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Q. We all know that a plant-based diet is the best way to cut carbon emissions in our diets. For meat lovers, chicken, fish, and meat substitutes often steal the spotlight when it comes to “if you have to eat meat.” But what about the carbon impact of wild game? How can you tell if it’s locally sourced, and what is the carbon footprint of, for example, antelope burgers or wild boar sausage?
Also, we keep hearing about bugs being in our future diets. Are there resources describing how to farm bugs at home, since I can’t exactly walk down the block and sample grasshopper tacos just yet?
A. Dearest Alex,
No grasshopper tacos in Houston? Restaurateurs of America, have I got an opportunity for you!
You sound like a conscientious eater, Alex, as well as an out-of-the-box thinker. And I think you’re also spot-on in your hunch that opting for the reindeer ragout or the cricket soufflé over your typical feedlot beef is likely a much greener choice. Not only that, you’re even going the extra mile by looking for local sources for all these alterna-proteins. In short, I think I’d very much enjoy a dinner party at your house.
Let’s back up a minute. As you point out, wild game is currently riding a surge of popularity among eco-minded folks, primarily for what you’re not getting: no artificial hormones or antibiotics, no water- and fertilizer-guzzling monocrop grains to feed the animals, no cruel and stinky CAFOs. Plus, hunters I know often wax poetic about how killing your own dinner connects you to nature and your food like nothing else. Eaters, for their part, may like to imagine an elk frolicking through the forest, wild and free, before garnishing their hamburger buns.
Here’s the thing about wild game though, Alex: If you’re buying it at a restaurant, butcher shop, or online, it came from a farm. That’s right – U.S. farmers raise everything from bison and elk to reindeer and bear, and are allowed to market it as “wild.” It’s illegal for hunters to sell game they harvested personally, leaving only USDA-regulated farms as viable sources of game for most of us. This is so for food safety reasons, and also because we don’t have a great track record at not completely obliterating entire species when allowed to hunt willy-nilly for cash.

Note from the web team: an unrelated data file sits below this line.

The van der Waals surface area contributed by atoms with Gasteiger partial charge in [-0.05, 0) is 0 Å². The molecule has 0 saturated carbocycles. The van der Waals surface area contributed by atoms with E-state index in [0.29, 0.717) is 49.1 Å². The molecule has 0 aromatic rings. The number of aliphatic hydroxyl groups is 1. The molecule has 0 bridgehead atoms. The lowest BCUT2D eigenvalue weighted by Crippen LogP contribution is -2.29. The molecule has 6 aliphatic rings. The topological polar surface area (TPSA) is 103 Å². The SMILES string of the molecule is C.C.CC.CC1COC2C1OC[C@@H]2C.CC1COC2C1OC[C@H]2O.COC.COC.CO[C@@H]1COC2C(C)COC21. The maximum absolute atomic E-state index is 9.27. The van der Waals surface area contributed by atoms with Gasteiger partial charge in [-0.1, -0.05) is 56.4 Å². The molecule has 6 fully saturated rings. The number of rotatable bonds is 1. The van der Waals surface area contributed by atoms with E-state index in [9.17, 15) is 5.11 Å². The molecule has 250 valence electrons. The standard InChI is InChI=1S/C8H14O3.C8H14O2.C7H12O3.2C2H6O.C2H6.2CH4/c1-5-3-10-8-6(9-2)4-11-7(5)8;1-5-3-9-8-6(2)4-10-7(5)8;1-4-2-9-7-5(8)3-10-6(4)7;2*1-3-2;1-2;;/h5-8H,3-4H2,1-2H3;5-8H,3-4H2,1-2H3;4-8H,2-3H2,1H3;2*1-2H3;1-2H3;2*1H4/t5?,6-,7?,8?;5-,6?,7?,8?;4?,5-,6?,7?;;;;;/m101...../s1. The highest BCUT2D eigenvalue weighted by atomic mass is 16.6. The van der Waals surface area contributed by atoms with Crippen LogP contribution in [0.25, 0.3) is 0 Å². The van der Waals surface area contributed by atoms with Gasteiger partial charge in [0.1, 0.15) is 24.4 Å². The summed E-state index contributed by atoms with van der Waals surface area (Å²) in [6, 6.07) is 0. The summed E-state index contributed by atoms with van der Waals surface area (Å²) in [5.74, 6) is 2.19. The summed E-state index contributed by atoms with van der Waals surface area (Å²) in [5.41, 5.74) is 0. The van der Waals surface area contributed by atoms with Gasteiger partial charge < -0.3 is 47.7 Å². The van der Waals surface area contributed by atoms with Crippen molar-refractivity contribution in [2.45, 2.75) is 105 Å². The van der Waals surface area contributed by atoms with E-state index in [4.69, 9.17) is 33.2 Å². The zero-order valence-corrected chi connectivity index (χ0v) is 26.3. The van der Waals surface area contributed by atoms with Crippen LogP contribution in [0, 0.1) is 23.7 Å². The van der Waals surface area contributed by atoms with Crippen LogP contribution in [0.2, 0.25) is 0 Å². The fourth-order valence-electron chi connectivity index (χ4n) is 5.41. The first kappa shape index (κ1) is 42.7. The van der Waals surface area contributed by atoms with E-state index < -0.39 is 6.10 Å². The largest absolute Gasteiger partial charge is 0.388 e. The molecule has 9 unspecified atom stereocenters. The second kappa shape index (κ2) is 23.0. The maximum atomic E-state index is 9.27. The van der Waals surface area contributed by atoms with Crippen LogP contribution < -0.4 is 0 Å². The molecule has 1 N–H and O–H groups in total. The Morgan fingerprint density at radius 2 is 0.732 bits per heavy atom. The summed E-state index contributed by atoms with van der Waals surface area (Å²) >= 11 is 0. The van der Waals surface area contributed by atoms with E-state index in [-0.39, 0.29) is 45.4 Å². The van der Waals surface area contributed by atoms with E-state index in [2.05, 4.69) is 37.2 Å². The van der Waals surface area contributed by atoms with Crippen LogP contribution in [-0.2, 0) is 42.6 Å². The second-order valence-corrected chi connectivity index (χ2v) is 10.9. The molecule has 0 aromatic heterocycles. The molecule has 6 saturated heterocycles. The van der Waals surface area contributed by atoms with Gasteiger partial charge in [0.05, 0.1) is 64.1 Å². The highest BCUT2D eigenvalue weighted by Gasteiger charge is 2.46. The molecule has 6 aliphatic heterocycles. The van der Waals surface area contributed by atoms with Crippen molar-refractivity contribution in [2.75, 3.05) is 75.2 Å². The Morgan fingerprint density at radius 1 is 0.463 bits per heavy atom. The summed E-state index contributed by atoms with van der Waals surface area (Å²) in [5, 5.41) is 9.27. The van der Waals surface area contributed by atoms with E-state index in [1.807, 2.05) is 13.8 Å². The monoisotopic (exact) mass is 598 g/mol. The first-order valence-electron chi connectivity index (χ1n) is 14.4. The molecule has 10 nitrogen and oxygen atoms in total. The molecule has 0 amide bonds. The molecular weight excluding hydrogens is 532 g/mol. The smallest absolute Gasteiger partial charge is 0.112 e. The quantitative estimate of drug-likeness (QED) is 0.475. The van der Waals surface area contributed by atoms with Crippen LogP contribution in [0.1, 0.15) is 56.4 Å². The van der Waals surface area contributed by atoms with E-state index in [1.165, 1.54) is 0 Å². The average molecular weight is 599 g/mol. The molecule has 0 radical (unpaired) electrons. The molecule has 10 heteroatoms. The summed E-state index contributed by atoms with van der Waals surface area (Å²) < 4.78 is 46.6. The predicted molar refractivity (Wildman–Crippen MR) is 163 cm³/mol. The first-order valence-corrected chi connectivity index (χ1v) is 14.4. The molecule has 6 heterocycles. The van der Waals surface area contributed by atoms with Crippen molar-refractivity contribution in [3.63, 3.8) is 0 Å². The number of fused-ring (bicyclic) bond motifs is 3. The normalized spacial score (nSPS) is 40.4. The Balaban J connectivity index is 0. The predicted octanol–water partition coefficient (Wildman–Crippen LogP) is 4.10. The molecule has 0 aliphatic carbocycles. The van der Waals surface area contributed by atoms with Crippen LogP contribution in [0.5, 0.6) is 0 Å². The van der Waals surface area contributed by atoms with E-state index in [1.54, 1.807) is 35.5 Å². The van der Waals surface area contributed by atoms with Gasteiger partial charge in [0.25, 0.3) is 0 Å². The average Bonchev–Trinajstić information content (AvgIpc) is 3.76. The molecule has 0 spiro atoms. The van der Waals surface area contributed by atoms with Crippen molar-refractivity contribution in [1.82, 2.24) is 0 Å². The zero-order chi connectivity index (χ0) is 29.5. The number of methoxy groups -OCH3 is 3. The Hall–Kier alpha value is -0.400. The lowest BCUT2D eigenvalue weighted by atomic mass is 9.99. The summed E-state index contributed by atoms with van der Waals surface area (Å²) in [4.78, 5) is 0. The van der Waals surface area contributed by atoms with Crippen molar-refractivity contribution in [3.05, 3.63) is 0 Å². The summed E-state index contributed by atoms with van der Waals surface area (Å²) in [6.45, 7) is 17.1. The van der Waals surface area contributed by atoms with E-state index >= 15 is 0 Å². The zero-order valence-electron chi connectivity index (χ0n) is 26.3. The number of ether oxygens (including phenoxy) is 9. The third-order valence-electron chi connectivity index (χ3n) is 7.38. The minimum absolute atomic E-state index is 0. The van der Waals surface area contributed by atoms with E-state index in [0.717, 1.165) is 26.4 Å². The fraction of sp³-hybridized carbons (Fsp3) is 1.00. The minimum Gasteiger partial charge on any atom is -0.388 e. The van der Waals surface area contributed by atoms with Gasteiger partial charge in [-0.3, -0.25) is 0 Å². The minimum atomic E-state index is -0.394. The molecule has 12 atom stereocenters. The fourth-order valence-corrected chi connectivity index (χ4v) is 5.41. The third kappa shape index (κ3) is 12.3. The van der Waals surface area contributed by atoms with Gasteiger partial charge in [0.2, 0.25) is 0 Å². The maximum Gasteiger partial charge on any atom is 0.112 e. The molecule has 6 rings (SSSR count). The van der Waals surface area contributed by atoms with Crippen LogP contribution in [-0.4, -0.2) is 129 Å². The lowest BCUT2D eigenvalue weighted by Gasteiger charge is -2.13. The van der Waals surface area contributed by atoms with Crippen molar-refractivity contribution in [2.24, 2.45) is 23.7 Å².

This means you can probably figure out where your antelope burger came from with ease – if it’s not clearly marked on the menu or package, just ask your server, butcher, or the distributor you’re buying from. In your case, Alex, it’s likely you can find quite a bit of local game: Broken Arrow Ranch, a prominent outfit specializing in wild boar, venison, and antelope, hails from the Lone Star State.
Farms will vary in size and technique, so it’s tough to come up with a single answer for you on the carbon footprint of these beasts. My hunch is that free-ranging, pasture-fed deer or bison will come out ahead of conventional beef, but I’d recommend getting in touch with individual farmers for a peek into daily operations, just like you might do for beef or chicken. Some game farms let animals roam free on huge swathes of land, while others set up pens and may feed them corn or alfalfa; the FDA also allows for the use of antibiotics in wild game.
Of course, there is one surefire way to know that your meat came from a free-roaming, happy hoofer: Hunt it yourself. Chowing down on your own catch is nice and legal.
Moving from mega- to microfauna, let’s talk about insects. You’ve probably already heard the case for munching on mealworms, Alex, but this FAO report breaks it down for the uninitiated: Basically, bugs spew far less greenhouse gas than traditional meat sources, don’t require clearing big tracts of land, and are hyperefficient at converting their food to protein, not to mention being pretty darn healthy. Once you’re past the ick factor, insects can make sense.
Even better, there is help on the way for early-adopting entomophagists. Buying insects can be as simple as stopping by your local pet store to pick up mealworms or crickets, but you can also shop online at the sites listed here and here. Those sites are also great sources for info on raising your own little protein factories, and you might also want to read this story and this book when it comes time to cook. You’ll be piling the table with grasshopper tacos in no time.